Poland's love affair with the white stork, every summer.
By Natalie Skrzypczak
It's a common sight, but still a thrill for the inhabitants of the western Polish town of Klopot when the first stork chicks emerge from their shells. A great many more will be hatched this year nests perched on the rooftops of this town close to the Polish-German border. According to the International Union for Conservation of Nature (IUCN), there are about 350,000 pairs of white storks (Ciciona ciciona) worldwide. According to the latest figures from the Birdlife organisation, Poland is home to about 50,000 breeding pairs - meaning it has by far the most white storks of any European country. "Klopot is the largest [stork] colony in western Poland," says Arkadiusz Stamm, a 26-year-old ornithologist working at what is Poland's only white stork museum. It is no coincidence that the museum is located here, Klopot is one of Poland's "stork villages," a place where many of the birds come to nest after having spent the winter in Africa. Likewise, the north-eastern Polish lakes region of Masuria is a favourite for the large migratory birds. Essentially, storks are drawn to places where there is plenty of nourishment. In Poland, with its many fields, pastures, lakes and wetland areas, that means insects, frogs and fish for the storks to feed on. Above all, Poland attracts birds migrating on what is known as the eastern route - from south of the Sahara, onwards to the Middle East and then to Eastern Europe, Stamm says. But construction in towns and villages and changes in agriculture are driving the birds further eastwards. "Increasingly, storks that had previously nested in Poland are now heading to Belarus or Lithuania," Stamm says. Spain also has many storks, with these birds flying the so-called western route via Gibraltar to reach Europe. Animal protection activists say the decline in Poland is above all being felt in the south west. There, only about half as many storks are breeding nowadays compared with ten years ago, says ornithologist Irek Kaluga, who has been working to protect the storks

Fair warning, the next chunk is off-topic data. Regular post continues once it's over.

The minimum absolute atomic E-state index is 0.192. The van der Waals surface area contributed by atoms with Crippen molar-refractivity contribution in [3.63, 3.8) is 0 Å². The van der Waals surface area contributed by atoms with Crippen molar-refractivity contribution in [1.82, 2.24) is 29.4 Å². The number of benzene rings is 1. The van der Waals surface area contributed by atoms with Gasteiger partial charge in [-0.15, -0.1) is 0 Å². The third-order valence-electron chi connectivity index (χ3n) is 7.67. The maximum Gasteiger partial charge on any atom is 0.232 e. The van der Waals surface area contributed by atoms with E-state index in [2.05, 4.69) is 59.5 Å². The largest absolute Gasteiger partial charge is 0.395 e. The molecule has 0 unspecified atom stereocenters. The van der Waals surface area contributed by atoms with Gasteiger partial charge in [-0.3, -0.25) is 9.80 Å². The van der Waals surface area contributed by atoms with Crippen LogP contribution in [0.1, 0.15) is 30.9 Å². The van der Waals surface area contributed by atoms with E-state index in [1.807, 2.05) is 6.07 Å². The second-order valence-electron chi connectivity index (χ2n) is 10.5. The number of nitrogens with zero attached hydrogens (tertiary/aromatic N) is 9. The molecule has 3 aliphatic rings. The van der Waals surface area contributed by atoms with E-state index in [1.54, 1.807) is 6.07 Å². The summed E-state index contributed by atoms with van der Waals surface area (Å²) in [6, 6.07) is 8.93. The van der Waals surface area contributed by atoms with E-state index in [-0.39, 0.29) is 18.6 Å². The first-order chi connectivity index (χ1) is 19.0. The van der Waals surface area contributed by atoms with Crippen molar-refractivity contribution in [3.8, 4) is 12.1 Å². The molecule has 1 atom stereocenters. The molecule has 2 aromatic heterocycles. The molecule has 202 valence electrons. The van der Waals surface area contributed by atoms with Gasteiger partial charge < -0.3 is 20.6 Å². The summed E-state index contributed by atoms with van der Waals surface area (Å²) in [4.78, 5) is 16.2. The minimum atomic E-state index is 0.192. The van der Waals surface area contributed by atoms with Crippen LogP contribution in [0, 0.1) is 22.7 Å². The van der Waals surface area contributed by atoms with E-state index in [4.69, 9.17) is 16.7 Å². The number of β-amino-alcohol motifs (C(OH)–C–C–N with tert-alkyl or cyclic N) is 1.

for 18 years. Kaluga's group called "Grupa Ekologiczna" repairs storks' nests and builds supports to keep nests from toppling over. Storks themselves will refurbish existing nests with new sticks, so that over the years, a nest can reach a weight of hundreds of kilograms. Kaluga's passion for the white stork even recently took him to Lebanon. He says that each year, on their 10,000-kilometre migration to Europe, thousands of the birds are shot there by amateur hunters. In Syria and Oman, as well, people shoot the birds for sport, the 43-year-old says. Now, with the help of an animated cartoon film, Kaluga is hoping to stop the illegal shooting of the storks. He showed the 10-minute film in Lebanese schools in April to urge the children to work to protect the birds, and is hoping they took his message home with them to their parents. The children were touched by how Polish people feel a special attachment to the stork, he says. "We Poles love them and are proud of them. Of course part of it is because it is said that storks bring babies," he adds with a laugh. But it's also because storks live close to humans and in harmony with them. "They permit themselves to be watched, and so everyone has their own stories to tell about them. Some people are firmly convinced that the exact same stork comes back to their rooftop year and year out and they recognise it," he says with a chuckle. Despite declining numbers, Poland remains the land of the storks. "They simply belong to the Polish countryside." -DPA
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